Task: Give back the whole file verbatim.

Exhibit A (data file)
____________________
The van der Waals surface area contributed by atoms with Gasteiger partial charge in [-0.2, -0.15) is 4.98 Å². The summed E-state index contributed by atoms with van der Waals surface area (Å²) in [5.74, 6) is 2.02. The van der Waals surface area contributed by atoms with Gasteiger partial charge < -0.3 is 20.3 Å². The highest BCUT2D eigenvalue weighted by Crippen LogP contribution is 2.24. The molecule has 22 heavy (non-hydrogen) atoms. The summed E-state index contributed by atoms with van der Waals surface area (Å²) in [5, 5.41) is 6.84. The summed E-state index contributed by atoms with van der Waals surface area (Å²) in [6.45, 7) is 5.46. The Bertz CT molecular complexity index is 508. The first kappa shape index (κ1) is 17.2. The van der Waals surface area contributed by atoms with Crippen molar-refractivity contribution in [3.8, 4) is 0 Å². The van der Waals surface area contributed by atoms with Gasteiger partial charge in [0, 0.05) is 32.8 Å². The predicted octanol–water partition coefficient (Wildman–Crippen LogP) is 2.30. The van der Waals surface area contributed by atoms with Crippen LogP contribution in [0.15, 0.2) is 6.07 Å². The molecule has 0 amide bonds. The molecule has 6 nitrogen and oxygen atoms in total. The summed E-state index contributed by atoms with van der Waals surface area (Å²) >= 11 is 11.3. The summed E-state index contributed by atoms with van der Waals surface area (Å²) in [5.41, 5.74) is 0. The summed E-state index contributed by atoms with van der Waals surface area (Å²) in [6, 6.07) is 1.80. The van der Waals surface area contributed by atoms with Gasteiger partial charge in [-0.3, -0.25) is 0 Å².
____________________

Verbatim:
The van der Waals surface area contributed by atoms with Gasteiger partial charge in [-0.2, -0.15) is 4.98 Å². The summed E-state index contributed by atoms with van der Waals surface area (Å²) in [5.74, 6) is 2.02. The van der Waals surface area contributed by atoms with Gasteiger partial charge < -0.3 is 20.3 Å². The highest BCUT2D eigenvalue weighted by Crippen LogP contribution is 2.24. The molecule has 22 heavy (non-hydrogen) atoms. The summed E-state index contributed by atoms with van der Waals surface area (Å²) in [5, 5.41) is 6.84. The summed E-state index contributed by atoms with van der Waals surface area (Å²) in [6.45, 7) is 5.46. The Bertz CT molecular complexity index is 508. The first kappa shape index (κ1) is 17.2. The van der Waals surface area contributed by atoms with Crippen molar-refractivity contribution in [3.8, 4) is 0 Å². The van der Waals surface area contributed by atoms with Gasteiger partial charge in [0, 0.05) is 32.8 Å². The predicted octanol–water partition coefficient (Wildman–Crippen LogP) is 2.30. The van der Waals surface area contributed by atoms with Crippen LogP contribution in [0.15, 0.2) is 6.07 Å². The molecule has 0 amide bonds. The molecule has 6 nitrogen and oxygen atoms in total. The summed E-state index contributed by atoms with van der Waals surface area (Å²) >= 11 is 11.3. The summed E-state index contributed by atoms with van der Waals surface area (Å²) in [5.41, 5.74) is 0. The summed E-state index contributed by atoms with van der Waals surface area (Å²) in [6, 6.07) is 1.80. The van der Waals surface area contributed by atoms with Gasteiger partial charge in [-0.3, -0.25) is 0 Å².